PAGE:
The Senate’s first filibusterer?

“The roots of ‘filibuster’ go back to a Dutch word for a pirate or privateer, ‘vrijbuiter.’ …. Dutch colonists of the 16th century used the term for pirates they encountered in the West Indies. In English it became ‘freebooter,’ in French ‘flibustier’ and in Spanish ‘filibustero.’

“In the mid-19th century, ‘filibustero’ became a key term in Latin America as soldiers of fortune, often hailing from the U.S., went on unauthorized expeditions to overturn Spanish colonial rule and take control of territories for themselves. These adventurers earned the ‘filibustero’ label, Anglicized as ‘filibuster’ in the American press….

“[In 1853] the word came up as the House of Representatives debated whether to annex Cuba. A North Carolina Democrat, Rep. Abraham Venable, broke with his party to denounce the idea as U.S. piracy, or as he put it , ‘now in our tongue filibuster, but still a freebooter.’ His fellow Democrat, Rep. Albert G. Brown of Mississippi, turned the label around on him — and began its transition to a new political meaning about hijacking the debate itself.  ‘When I saw my friend standing on the other side of the House filibustering, as I thought, against the United States, surrounded, as he was, by admiring Whigs, I did not know what to think.’ ”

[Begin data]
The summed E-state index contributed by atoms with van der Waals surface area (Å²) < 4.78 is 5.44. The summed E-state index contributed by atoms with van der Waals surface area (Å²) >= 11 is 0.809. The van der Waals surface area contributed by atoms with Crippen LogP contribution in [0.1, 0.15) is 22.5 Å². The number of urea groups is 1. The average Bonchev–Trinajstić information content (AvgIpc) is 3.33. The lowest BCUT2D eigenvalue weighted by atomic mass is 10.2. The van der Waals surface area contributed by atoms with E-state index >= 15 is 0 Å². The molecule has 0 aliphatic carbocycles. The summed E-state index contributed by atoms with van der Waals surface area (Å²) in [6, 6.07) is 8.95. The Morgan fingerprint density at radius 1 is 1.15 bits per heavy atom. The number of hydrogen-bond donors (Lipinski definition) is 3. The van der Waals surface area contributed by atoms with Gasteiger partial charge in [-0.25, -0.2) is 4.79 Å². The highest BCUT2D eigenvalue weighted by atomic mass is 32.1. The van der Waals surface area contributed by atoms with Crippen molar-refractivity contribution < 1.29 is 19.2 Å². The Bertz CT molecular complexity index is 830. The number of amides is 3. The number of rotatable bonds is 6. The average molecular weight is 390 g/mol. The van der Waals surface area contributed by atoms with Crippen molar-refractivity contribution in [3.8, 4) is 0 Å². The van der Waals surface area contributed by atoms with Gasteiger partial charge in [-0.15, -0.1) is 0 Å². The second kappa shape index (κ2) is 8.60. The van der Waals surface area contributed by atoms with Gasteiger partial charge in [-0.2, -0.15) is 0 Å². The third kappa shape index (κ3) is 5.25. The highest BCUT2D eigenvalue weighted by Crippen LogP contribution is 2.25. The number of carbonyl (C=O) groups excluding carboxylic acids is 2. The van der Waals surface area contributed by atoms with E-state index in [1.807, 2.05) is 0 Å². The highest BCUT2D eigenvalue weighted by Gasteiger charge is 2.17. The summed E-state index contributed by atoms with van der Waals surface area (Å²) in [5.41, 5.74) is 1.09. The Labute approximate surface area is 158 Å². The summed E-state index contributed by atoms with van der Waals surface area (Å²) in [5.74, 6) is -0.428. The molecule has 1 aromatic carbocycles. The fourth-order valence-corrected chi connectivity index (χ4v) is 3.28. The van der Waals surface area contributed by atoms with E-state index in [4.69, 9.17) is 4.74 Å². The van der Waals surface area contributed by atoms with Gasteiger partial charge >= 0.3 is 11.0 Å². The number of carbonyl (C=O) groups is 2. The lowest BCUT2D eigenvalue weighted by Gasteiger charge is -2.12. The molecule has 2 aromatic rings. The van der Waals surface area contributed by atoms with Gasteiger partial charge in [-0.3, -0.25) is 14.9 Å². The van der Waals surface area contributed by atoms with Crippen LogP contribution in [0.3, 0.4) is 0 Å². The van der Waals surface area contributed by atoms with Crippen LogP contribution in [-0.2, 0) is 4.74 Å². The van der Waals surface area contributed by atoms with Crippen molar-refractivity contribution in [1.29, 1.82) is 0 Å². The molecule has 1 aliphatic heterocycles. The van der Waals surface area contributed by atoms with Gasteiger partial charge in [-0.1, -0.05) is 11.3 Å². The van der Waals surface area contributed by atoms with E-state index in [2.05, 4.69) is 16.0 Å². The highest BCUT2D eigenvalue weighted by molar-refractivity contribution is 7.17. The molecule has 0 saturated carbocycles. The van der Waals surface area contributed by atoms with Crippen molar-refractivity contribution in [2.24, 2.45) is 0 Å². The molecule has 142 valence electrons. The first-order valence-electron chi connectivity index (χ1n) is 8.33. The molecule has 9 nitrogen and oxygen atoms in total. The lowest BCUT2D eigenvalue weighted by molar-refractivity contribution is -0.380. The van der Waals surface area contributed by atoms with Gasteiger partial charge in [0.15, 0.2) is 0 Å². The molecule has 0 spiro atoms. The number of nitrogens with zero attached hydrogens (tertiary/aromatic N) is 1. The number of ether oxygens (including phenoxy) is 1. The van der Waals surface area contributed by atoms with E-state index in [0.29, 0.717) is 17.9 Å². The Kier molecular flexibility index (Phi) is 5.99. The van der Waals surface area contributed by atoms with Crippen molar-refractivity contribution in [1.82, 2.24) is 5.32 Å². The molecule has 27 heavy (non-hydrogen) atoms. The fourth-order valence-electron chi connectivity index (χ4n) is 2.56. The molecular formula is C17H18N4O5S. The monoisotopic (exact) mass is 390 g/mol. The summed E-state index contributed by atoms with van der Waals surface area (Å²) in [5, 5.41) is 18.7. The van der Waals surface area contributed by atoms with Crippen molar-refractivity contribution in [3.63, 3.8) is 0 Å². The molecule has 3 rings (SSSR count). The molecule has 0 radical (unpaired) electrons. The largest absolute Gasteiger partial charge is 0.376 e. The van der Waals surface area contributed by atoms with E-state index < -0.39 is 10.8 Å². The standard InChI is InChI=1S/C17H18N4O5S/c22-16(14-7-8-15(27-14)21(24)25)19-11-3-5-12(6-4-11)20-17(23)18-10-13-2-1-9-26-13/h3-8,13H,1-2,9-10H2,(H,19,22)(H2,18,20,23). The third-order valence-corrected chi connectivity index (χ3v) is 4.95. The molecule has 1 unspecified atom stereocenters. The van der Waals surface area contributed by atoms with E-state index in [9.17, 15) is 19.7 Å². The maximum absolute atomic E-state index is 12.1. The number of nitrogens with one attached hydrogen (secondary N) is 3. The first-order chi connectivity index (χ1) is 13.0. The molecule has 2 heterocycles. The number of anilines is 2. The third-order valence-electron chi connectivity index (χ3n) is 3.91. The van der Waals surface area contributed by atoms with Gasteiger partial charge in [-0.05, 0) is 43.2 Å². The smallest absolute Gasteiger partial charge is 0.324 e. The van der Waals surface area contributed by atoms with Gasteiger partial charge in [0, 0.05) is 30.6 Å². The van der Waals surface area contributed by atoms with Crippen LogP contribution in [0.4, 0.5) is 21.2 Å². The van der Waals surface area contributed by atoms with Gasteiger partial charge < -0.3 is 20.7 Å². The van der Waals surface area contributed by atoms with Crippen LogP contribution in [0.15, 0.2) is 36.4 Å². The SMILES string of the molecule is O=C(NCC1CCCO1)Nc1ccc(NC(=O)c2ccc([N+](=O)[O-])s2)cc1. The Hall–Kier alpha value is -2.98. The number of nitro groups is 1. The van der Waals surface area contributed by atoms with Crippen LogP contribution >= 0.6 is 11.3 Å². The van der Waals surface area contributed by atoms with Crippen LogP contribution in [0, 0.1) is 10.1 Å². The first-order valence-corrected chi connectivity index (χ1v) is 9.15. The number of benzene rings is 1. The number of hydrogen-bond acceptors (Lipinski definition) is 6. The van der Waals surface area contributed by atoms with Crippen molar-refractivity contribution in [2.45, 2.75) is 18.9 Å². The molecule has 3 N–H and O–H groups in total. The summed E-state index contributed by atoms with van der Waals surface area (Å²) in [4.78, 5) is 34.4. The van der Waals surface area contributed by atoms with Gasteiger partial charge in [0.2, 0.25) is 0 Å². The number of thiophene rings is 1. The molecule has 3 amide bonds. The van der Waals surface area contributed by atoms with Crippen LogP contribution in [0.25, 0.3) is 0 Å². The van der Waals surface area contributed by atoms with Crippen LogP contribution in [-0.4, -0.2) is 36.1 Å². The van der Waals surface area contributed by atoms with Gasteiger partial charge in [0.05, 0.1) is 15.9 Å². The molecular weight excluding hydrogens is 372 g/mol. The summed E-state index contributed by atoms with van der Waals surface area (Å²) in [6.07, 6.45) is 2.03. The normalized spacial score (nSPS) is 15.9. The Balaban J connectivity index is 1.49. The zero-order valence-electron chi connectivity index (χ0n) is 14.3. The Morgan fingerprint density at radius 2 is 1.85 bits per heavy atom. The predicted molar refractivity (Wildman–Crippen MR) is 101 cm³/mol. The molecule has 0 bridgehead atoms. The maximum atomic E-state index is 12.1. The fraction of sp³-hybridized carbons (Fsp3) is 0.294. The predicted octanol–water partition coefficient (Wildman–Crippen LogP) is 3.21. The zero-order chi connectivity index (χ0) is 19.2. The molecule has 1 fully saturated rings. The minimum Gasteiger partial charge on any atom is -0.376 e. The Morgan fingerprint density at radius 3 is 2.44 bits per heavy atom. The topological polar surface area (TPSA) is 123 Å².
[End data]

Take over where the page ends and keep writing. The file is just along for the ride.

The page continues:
— From ” ‘Filibuster’: A Pirating Maneuver That Sailed Into the Senate” by Ben Zimmer in the Wall Street Journal (Sept. 25, 2020) 

‘Intertidal zone of the linguistic South” — that’s us

“The Tar Heel State is the intertidal zone of the linguistic South: Overwhelming forces wash in and out, but weird, fascinating little tide pools remain….”

— From “Why North Carolina Is the Most Linguistically Diverse U.S. State… But it might not be that way for much longer” b at Atlas Obscura (Dec. 11)

Cited at length: N.C. State’s Walt Wolfram, “one of the great American linguists of the past 50 years.”


Where Yankees said ‘very,’ we said ‘mighty’

“The words very and must didn’t exist in the rural North Carolina dialect I spoke. All my relatives and neighbors used mighty where Yankees would use very.

“I recall the first time I heard must coming from the mouth of a Southerner. Our high school was having career day and had invited a pianist from Fayetteville who had tried his luck in New York. He said, ‘I must go now; I have another session….’  I was so struck by the incident, that I remember it to this day, a half century later. Now very and must are commonplace….”

— From Dr. Goodword’s Language Blog (Sept. 18, 2013) 

Offline, Dr. Goodword is Robert E. Beard, native of Fayetteville, graduate of UNC Chapel Hill and professor emeritus of languages at Bucknell University.